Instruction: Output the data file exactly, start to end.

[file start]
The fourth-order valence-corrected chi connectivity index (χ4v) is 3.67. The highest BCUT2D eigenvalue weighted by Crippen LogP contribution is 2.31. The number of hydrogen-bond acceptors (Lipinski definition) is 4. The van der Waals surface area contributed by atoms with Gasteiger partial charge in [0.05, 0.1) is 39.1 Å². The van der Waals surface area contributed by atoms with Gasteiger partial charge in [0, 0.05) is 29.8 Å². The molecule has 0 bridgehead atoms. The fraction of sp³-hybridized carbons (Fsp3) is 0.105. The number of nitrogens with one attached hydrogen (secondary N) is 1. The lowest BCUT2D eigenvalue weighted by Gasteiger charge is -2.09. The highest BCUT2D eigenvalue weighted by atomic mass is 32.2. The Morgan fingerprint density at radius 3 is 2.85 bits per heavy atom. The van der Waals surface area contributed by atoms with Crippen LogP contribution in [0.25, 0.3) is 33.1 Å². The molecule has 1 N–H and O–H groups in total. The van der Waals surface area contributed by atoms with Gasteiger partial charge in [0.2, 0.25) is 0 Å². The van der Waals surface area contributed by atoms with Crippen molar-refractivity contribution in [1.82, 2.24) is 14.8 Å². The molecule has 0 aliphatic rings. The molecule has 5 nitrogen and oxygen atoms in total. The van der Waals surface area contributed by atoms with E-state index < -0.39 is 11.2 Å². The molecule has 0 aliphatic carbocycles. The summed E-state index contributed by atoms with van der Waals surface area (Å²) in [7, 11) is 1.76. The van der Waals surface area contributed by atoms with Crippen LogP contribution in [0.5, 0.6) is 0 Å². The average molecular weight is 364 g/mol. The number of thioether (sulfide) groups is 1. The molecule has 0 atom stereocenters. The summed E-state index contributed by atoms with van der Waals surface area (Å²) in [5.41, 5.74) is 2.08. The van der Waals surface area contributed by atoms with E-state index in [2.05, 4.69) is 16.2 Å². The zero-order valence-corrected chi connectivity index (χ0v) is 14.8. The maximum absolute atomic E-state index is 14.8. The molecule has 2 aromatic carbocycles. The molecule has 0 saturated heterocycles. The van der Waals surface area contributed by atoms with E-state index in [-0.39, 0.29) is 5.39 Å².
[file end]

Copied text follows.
The fourth-order valence-corrected chi connectivity index (χ4v) is 3.67. The highest BCUT2D eigenvalue weighted by Crippen LogP contribution is 2.31. The number of hydrogen-bond acceptors (Lipinski definition) is 4. The van der Waals surface area contributed by atoms with Gasteiger partial charge in [0.05, 0.1) is 39.1 Å². The van der Waals surface area contributed by atoms with Gasteiger partial charge in [0, 0.05) is 29.8 Å². The molecule has 0 bridgehead atoms. The fraction of sp³-hybridized carbons (Fsp3) is 0.105. The number of nitrogens with one attached hydrogen (secondary N) is 1. The lowest BCUT2D eigenvalue weighted by Gasteiger charge is -2.09. The highest BCUT2D eigenvalue weighted by atomic mass is 32.2. The Morgan fingerprint density at radius 3 is 2.85 bits per heavy atom. The van der Waals surface area contributed by atoms with Crippen LogP contribution in [0.25, 0.3) is 33.1 Å². The molecule has 1 N–H and O–H groups in total. The van der Waals surface area contributed by atoms with Gasteiger partial charge in [0.2, 0.25) is 0 Å². The van der Waals surface area contributed by atoms with Crippen molar-refractivity contribution in [1.82, 2.24) is 14.8 Å². The molecule has 0 aliphatic rings. The molecule has 5 nitrogen and oxygen atoms in total. The van der Waals surface area contributed by atoms with E-state index < -0.39 is 11.2 Å². The molecule has 0 aliphatic carbocycles. The summed E-state index contributed by atoms with van der Waals surface area (Å²) in [7, 11) is 1.76. The van der Waals surface area contributed by atoms with Crippen LogP contribution in [0.5, 0.6) is 0 Å². The average molecular weight is 364 g/mol. The number of thioether (sulfide) groups is 1. The molecule has 0 atom stereocenters. The summed E-state index contributed by atoms with van der Waals surface area (Å²) in [5.41, 5.74) is 2.08. The van der Waals surface area contributed by atoms with E-state index in [2.05, 4.69) is 16.2 Å². The zero-order valence-corrected chi connectivity index (χ0v) is 14.8. The maximum absolute atomic E-state index is 14.8. The molecule has 2 aromatic carbocycles. The molecule has 0 saturated heterocycles. The van der Waals surface area contributed by atoms with E-state index in [-0.39, 0.29) is 5.39 Å².